His return will sound super familiar to U.S. fans. Aguirre was brought back to Mexico in the wake of foreign manager Sven-Gorn Eriksson’s losing two of his first three Hex matches. Upon his hiring Aguirre vowed, “I add, gentlemen, that I want the player who comes, come with pride, to recover the identity that comes with our love for the shirt”.
Aguirre led Mexico back into the World Cup, and won the 2009 Gold Cup. El Tri finished second in its World Cup group but again bowed out in the first knockout round (3-1 to Argentina).
Verdict:Hard to call this anything but a success.
Marcello Lippi won the 2006 World Cup with Italy, which is nice we guess. He left the gig of his own volition, only to return after Italy lost at the quarterfinal stage of EURO 2008. In South Africa, Italy gained two points from a poor group with New Zealand, Slovakia, and Paraguay, and Lippi quit.
Verdict: This one didn’t work.
Georges Leekens is seemingly a rare bird in our study, a coach who disappointed in his first run but got another shot. Belgium failed to advance from the 1998 World Cup’s group stage, the first time the Red Devils missed the knockout rounds since 1982. Leekens was brought back in 2009, and could not help Belgium to EURO 2010.
Verdict: If at first you don’t succeed… don’t do it again?
Nelson Acosta led Chile from 1996-2000, and advanced to the Round of 16. Chile drew all three group games before falling to finalists Brazil in the first knockout round game. He came back for 2005-2007, with Chile not in the 2006 World Cup and bowing out in the quarters of the 2007 Copa America. Oh, and he quit midway through that tenure.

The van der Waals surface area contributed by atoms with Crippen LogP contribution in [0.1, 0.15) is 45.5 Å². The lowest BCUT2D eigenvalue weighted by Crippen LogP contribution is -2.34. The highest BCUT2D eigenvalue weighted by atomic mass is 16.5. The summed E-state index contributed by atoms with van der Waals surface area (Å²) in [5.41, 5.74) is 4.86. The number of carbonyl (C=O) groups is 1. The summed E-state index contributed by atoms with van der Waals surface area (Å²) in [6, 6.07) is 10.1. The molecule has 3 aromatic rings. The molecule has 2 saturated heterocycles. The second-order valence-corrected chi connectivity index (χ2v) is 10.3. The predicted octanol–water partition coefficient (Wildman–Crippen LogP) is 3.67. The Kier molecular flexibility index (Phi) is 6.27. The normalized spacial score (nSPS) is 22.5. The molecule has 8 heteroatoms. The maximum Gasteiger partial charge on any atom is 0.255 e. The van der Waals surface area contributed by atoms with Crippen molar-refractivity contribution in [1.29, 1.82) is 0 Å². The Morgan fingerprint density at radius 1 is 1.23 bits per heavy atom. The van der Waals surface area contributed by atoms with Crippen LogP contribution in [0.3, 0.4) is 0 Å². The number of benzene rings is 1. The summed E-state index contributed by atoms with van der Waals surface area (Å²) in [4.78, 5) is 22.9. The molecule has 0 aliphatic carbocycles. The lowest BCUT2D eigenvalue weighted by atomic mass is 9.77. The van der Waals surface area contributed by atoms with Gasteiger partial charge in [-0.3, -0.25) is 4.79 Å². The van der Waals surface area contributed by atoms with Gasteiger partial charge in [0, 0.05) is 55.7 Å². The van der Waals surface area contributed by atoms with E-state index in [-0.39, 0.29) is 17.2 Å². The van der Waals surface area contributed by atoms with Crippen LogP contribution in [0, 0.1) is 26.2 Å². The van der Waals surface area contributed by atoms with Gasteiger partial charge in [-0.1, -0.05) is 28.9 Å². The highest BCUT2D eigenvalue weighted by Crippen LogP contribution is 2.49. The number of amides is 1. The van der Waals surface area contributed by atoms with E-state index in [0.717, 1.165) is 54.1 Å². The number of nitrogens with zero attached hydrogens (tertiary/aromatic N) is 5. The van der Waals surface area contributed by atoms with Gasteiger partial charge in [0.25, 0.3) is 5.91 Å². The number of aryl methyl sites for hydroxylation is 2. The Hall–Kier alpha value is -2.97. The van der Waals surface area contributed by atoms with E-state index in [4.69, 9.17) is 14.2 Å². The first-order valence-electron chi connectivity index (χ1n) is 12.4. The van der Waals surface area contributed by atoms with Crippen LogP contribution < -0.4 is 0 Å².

Verdict: Not great.
Argentina‘s repeat customer was Alfio Basile, who won two Copa Americas and a Confederations Cup, though a promising 1994 World Cup run was scuppered by one of Diego Maradona’s failed drug tests. Basile was brought back after the 2006 World Cup, and quit after a Round 10 loss in CONMEBOL qualifying that saw La Albiceleste swept by Chile.
As for the repeat offenders, Brazil and the Netherlands.
Mario Zagallo, Carlos Alberto Parreira, and Luiz Felipe Scolari were all brought back to Brazil after lifting World Cups. It’s worth noting that Parreira had a brief stint in charge before his Cup winning stint as well.
Zagallo had won two World Cups as a player, too, before leading Brazil to the 1970 World Cup final. He returned almost a quarter century later, and led the nation to the final. They lost to hosts France.
Parreira won the 1994 World Cup in the United States, returning 8 years late for a four-year run. Brazil conceding one goal in three group stage games, then blasted Ghana 3-0 before again falling victim to France, 1-0, this time in the quarters.
Scolari won the 2002 World Cup, and came back for the 2014 edition in Brazil. We know how that ended, with semifinal embarrassment at the hands of Germany.
Although any World Cup that ends before the final will be viewed as a failure by some Brazil supporters, none of the above results were true embarrassments.
Verdict: Hard to judge because, well, it’s Brazil.
The Dutch have turned over the same leaf many times, and their bravery was rewarded several times.
Louis Van Gaal‘s first tenure with the national team was rough, as the Netherlands missed the World Cup for the first time since 1986. His return, however, was sensational; Holland ran to the 2014 World Cup semifinal, only falling to eventual runners-up Argentina.
The other returnees had varied success. Rinus Michels had five spells in charge. He first led the Netherlands to the 1974 World Cup final, where they lost to West Germany, and came back to lead the team to the EURO 1988 title. They beat West Germany in the semis, and Michels is an undoubted Dutch legend.